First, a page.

A week ago I would have told you that I loved William Wordsworth. After reading the selections in the Norton Anthology of English Literature, I have concluded that it’s only a few of his poems that I love, and a few lines from here and there. I was all excited to read The Prelude because I thought it would be 56 pages of the same kind of bliss I get from reading “Lines Composed a Few Miles Above Tintern Abbey on Revisiting the Banks of the Wye During a Tour July 13, 1798,” mercifully shortened to “Tintern Abbey.” The Prelude is essentially Wordsworth’s memoir in 14 “books” of blank verse. I was only a few pages into it when I was already thumbing ahead to see how many more there were, which is how I know there are 56 pages; and I was reading an abridged version in the Norton Anthology. I read half of it, then just read all the footnotes for the second half and called it good. There was a funny footnote on the following line from Book Five:
. . .The visible scene
Would enter unawares into his mind,
With all its solemn imagery, its rocks,
Its woods, and that uncertain heaven, received
Into the bosom of the steady lake.”
Of this line, Wordsworth’s friend Coleridge had said: “Had I met these lines running wild in the deserts of Arabia, I should have instantly screamed out ‘Wordsworth!’”
It’s hard to appreciate Wordsworth’s contribution to poetry in an age when a poem can be written about anything: a big toe, a leaky pen, Elvis, a road in the woods, or a lanyard. But as I learned in his interminable preface to Lyrical Ballads, his folksy poems about commoners were a departure from the grand subjects and formal language of earlier poets. Wordsworth wrote that “all good poetry is the spontaneous overflow of powerful feelings.” He felt that the working classes lived closer to the common feelings that unite humanity. They also have more fun. While the aristocracy is sitting around the drawing room trying to be cool and unmoved, saying things like “So amusing to hear a bit of Chopin,” the servants are waltzing in their bare feet in the hall.
In our post-Freudian age, it’s also hard to appreciate how much poetry anticipated psycho-analysis although I think Freud appreciated it: “Everywhere I go I find a poet has been there before me.” Wordsworth was interested in how our perceptions and imagination “half creates” the world we inhabit and in how memory re-orders our experiences. In many of his poems he visits the idea that “. . .in this moment there is life and food for future years” and “thy memory be as a dwelling place.” This is the appeal for me of “Lines Composed a Few Miles Above Tintern Abbey on Revisiting the Banks of the Wye During a Tour July 13, 1798,”and usually mercifully shortened to “Tintern Abbey.”
The last time I visited England, my cousins took me to Tintern Abbey. I wandered off (as a cloud) on my own as I usually did, with plans to meet later. I walked half a mile and found a clearing in the trees where I could see the pinkish colored ruins from a distance. I stood in the quiet and read the poem aloud, hoping to catch some of the genius loci. In the midst of my mystical experience I heard a tramping and the sound of voices. Around the corner came a woman who looked like an old time scout mistress and two younger women.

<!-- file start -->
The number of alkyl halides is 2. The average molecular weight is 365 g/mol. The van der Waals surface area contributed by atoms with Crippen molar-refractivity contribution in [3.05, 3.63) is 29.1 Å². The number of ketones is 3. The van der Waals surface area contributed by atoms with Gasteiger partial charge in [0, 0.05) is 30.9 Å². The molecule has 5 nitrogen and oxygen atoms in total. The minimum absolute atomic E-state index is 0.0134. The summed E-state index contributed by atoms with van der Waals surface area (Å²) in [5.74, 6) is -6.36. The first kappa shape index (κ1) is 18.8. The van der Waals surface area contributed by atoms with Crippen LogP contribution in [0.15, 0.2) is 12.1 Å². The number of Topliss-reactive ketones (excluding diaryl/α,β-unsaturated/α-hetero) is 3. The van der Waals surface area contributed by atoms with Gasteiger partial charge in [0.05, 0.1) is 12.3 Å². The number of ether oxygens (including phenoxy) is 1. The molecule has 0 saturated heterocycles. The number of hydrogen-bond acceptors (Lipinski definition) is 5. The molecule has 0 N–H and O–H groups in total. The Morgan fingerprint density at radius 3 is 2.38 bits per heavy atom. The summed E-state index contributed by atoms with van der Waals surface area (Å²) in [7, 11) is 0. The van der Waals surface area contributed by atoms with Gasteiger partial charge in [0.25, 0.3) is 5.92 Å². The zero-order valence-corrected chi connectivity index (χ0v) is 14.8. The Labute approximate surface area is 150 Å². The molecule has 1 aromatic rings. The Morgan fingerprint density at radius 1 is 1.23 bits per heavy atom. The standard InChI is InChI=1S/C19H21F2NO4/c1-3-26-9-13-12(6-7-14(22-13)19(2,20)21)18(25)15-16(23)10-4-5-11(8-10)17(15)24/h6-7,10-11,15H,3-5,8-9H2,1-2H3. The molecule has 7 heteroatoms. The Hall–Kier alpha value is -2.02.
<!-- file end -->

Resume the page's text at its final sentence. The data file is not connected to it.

“Of course, there are a few places where there still is ethical fishing. . .” the scout mistress was saying.
They tramped on past me. My mood completely broken, I thought, “This is why I like to travel alone.”
Here are some Wordsworth jewels:
. . .that best portion of a good man’s life,
His little, nameless, unremembered acts
Of kindnesses and of love.
. . . I have learned to look on nature, not as in the hour
Of thoughtless youth; but hearing oftentimes
The still, sad music of humanity.
. . . And I have felt a
Presence that disturbs me with the joy
Of elevated thoughts; a sense sublime
Of something far more deeply interfused
Whose dwelling is the lights of setting suns,
And the round ocean and living air,
And the blue sky, and in the mind of man:
A motion and a spirit, that impels
All thinking things, all objects of all thought
And rolls through all things.
(From “Lines Composed a Few Miles Above Tintern Abbey on Revisiting the Banks of the Wye During a Tour July 13, 1798,”and usually mercifully shortened to “Tintern Abbey.”)
There is a comfort in the strength of love:
‘Twill make a thing endurable which else
Would overset the brain or break the heart. . . (from“Michael”)
Our birth is but a sleep and a forgetting:
The Soul that rises with us, our life’s Star,
Hath had elsewhere its setting,
And cometh from afar:
Not in entire forgetfulness,
And not in utter nakedness,
But trailing clouds of glory do we come
From God who is our home:
Heaven lies about us in our infancy. . .
. . .Though nothing can bring back the hour
Of splendor in the grass, of glory in the flower:
We will grieve not, rather find
Strength in what remains behind:
In the primal sympathy
Which having been must ever be:
In the soothing thoughts that spring
Out of human suffering:
In the faith that looks through death,
In years that bring the philosophic mind. (from “Ode: Intimations of Immortality”)
The world is too much with us; late and soon,
Getting and spending, we lay waste our powers:
Little we see in Nature that is ours:
We have given our hearts away, a sordid boon. . .
(from “The World is Too Much with Us”)
*Up! Up! My friends and quit your books. . .
Books! Tis a dull and endless strife. . .
(from “The Tables Turned” and often quoted by Debi, my fellow English major at Whitman College, now Putzer, the attorney)